McLaughlin Mine Project 2017-12-12T12:07:55+00:00

Project Description

McLaughlin Mine Project

Homestake Mining Company of California

Background

The McLaughlin Mine operated between 1985 and 2002, producing 3.5 million ounces of gold over its 17-year life.  Napa, Lake, and Yolo Counties, along with the BLM, approved the McLaughlin Mine Plan of Operations and the Reclamation Plan in the early 1980s.  In Lake County, Homestake placed approximately 38 million tons of mill tailings from its gold processing facilities into a Tailings Impoundment Facility (TIF), extending to a maximum depth of approximately 145 feet.

The approved reclamation plan called for a minimum of 3 feet of composite cover material over the tailings and establishment of shallow-rooted grassland.  A diversion channel would be removed, and a cut in the tailings embankment would be excavated to facilitate the reestablishment of surface runoff from the surrounding watershed through the TIF and back into the native watercourses.  Completion of closure was not envisioned for approximately 50 years.

Challenges

In 2007, reevaluation under current RWQCB regulations concluded certain aspects of the 1983 reclamation plan were determined infeasible with regard to post-closure water management, dam stability, and final reclamation scenarios.  The need for complete on-site containment of TIF sediments under current RWQCB requirements, and the need to maintain the integrity over the impoundment (dam) under Division of Safety of Dams requirements made implementation of the plan approved 27 years ago infeasible today.  Had the original plan been implemented without modification, the TIF could not have complied with the Regional Water Board requirement to maintain the TIF as a “zero-discharge facility.”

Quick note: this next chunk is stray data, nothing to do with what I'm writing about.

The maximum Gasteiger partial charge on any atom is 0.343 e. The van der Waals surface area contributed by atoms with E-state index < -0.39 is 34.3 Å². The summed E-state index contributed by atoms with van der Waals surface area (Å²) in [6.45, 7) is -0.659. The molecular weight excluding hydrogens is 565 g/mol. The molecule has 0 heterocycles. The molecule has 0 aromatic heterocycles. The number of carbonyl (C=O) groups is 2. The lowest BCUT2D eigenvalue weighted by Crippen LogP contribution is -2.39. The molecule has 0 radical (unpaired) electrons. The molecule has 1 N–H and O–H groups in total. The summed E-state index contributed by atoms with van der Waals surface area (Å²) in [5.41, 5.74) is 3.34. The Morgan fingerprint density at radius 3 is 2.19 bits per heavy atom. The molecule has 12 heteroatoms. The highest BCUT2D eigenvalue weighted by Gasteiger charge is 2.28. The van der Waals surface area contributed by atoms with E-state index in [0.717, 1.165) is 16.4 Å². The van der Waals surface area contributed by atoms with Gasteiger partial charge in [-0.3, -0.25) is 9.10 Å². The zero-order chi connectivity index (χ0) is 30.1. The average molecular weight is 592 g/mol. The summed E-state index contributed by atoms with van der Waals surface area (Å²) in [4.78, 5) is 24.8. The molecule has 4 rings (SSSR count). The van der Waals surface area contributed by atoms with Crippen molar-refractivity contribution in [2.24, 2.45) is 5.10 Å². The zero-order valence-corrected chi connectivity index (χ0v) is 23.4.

Solutions

Benchmark Resources developed an amendment to the reclamation and closure plan was developed is based on a series of technical studies completed to address soil cover quantity and placement, vegetation cover, wetland development and saline water habitats, water quality, dam safety, and long-term monitoring.

The Amendment called for the development of a mosaic of differing moisture regions on the TIF, resulting in upland grasslands in the dryer areas along with emergent marshes behind the berms on the surface of the TIF. Some run-on from the surrounding watershed would be allowed to flow into the TIF to provide a mix of fresher water habitats along with the more saline habitats associated with the internal pond (tailings) water. The Amendment provides a greater level of sustainability than the original plan and allows for adaptive management of the reclaimed mine surface into the future as on-site conditions and habitats evolve.

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